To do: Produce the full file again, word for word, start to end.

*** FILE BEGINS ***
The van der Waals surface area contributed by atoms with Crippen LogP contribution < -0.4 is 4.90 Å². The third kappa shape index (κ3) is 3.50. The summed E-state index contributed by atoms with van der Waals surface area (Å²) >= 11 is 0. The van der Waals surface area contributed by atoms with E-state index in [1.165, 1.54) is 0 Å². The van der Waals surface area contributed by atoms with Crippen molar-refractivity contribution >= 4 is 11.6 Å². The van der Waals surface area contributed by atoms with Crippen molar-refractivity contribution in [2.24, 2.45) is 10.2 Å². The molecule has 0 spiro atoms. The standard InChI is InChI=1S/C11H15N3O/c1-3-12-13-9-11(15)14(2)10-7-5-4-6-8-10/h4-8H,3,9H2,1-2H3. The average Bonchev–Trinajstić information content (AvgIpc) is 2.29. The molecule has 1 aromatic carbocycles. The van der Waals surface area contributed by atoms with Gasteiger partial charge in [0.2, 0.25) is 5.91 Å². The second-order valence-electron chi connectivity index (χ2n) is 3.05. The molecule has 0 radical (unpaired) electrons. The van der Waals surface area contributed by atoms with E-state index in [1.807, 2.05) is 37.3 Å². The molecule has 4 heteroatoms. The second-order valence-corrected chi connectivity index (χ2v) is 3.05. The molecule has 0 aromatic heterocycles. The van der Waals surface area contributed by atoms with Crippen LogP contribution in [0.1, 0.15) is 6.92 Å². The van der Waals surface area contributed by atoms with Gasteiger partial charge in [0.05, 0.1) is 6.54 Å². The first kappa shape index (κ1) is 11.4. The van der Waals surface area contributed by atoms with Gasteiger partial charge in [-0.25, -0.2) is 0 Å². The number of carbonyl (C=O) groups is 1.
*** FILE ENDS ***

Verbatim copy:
The van der Waals surface area contributed by atoms with Crippen LogP contribution < -0.4 is 4.90 Å². The third kappa shape index (κ3) is 3.50. The summed E-state index contributed by atoms with van der Waals surface area (Å²) >= 11 is 0. The van der Waals surface area contributed by atoms with E-state index in [1.165, 1.54) is 0 Å². The van der Waals surface area contributed by atoms with Crippen molar-refractivity contribution >= 4 is 11.6 Å². The van der Waals surface area contributed by atoms with Crippen molar-refractivity contribution in [2.24, 2.45) is 10.2 Å². The molecule has 0 spiro atoms. The standard InChI is InChI=1S/C11H15N3O/c1-3-12-13-9-11(15)14(2)10-7-5-4-6-8-10/h4-8H,3,9H2,1-2H3. The average Bonchev–Trinajstić information content (AvgIpc) is 2.29. The molecule has 1 aromatic carbocycles. The van der Waals surface area contributed by atoms with Gasteiger partial charge in [0.2, 0.25) is 5.91 Å². The second-order valence-electron chi connectivity index (χ2n) is 3.05. The molecule has 0 radical (unpaired) electrons. The van der Waals surface area contributed by atoms with E-state index in [1.807, 2.05) is 37.3 Å². The molecule has 4 heteroatoms. The second-order valence-corrected chi connectivity index (χ2v) is 3.05. The molecule has 0 aromatic heterocycles. The van der Waals surface area contributed by atoms with Crippen LogP contribution in [0.1, 0.15) is 6.92 Å². The van der Waals surface area contributed by atoms with Gasteiger partial charge in [0.05, 0.1) is 6.54 Å². The first kappa shape index (κ1) is 11.4. The van der Waals surface area contributed by atoms with Gasteiger partial charge in [-0.25, -0.2) is 0 Å². The number of carbonyl (C=O) groups is 1.